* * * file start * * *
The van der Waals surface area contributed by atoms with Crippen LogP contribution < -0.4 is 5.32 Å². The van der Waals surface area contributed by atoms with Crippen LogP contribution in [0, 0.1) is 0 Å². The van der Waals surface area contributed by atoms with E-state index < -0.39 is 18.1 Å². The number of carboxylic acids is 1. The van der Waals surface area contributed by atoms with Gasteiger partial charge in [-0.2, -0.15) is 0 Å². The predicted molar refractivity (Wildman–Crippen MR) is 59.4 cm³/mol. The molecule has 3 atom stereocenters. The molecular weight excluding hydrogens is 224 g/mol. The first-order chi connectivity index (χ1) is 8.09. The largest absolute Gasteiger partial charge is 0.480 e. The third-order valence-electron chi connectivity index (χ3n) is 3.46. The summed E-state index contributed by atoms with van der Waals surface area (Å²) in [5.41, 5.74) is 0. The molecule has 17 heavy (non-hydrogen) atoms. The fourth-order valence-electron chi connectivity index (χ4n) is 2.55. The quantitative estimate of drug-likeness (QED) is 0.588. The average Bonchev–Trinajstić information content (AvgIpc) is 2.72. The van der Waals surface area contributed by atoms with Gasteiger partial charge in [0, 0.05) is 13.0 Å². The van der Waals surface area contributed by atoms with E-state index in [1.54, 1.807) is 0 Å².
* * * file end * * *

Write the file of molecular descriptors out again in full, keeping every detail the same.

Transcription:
The van der Waals surface area contributed by atoms with Crippen LogP contribution < -0.4 is 5.32 Å². The van der Waals surface area contributed by atoms with Crippen LogP contribution in [0, 0.1) is 0 Å². The van der Waals surface area contributed by atoms with E-state index < -0.39 is 18.1 Å². The number of carboxylic acids is 1. The van der Waals surface area contributed by atoms with Gasteiger partial charge in [-0.2, -0.15) is 0 Å². The predicted molar refractivity (Wildman–Crippen MR) is 59.4 cm³/mol. The molecule has 3 atom stereocenters. The molecular weight excluding hydrogens is 224 g/mol. The first-order chi connectivity index (χ1) is 8.09. The largest absolute Gasteiger partial charge is 0.480 e. The third-order valence-electron chi connectivity index (χ3n) is 3.46. The summed E-state index contributed by atoms with van der Waals surface area (Å²) in [5.41, 5.74) is 0. The molecule has 17 heavy (non-hydrogen) atoms. The fourth-order valence-electron chi connectivity index (χ4n) is 2.55. The quantitative estimate of drug-likeness (QED) is 0.588. The average Bonchev–Trinajstić information content (AvgIpc) is 2.72. The van der Waals surface area contributed by atoms with Gasteiger partial charge in [0, 0.05) is 13.0 Å². The van der Waals surface area contributed by atoms with E-state index in [1.54, 1.807) is 0 Å².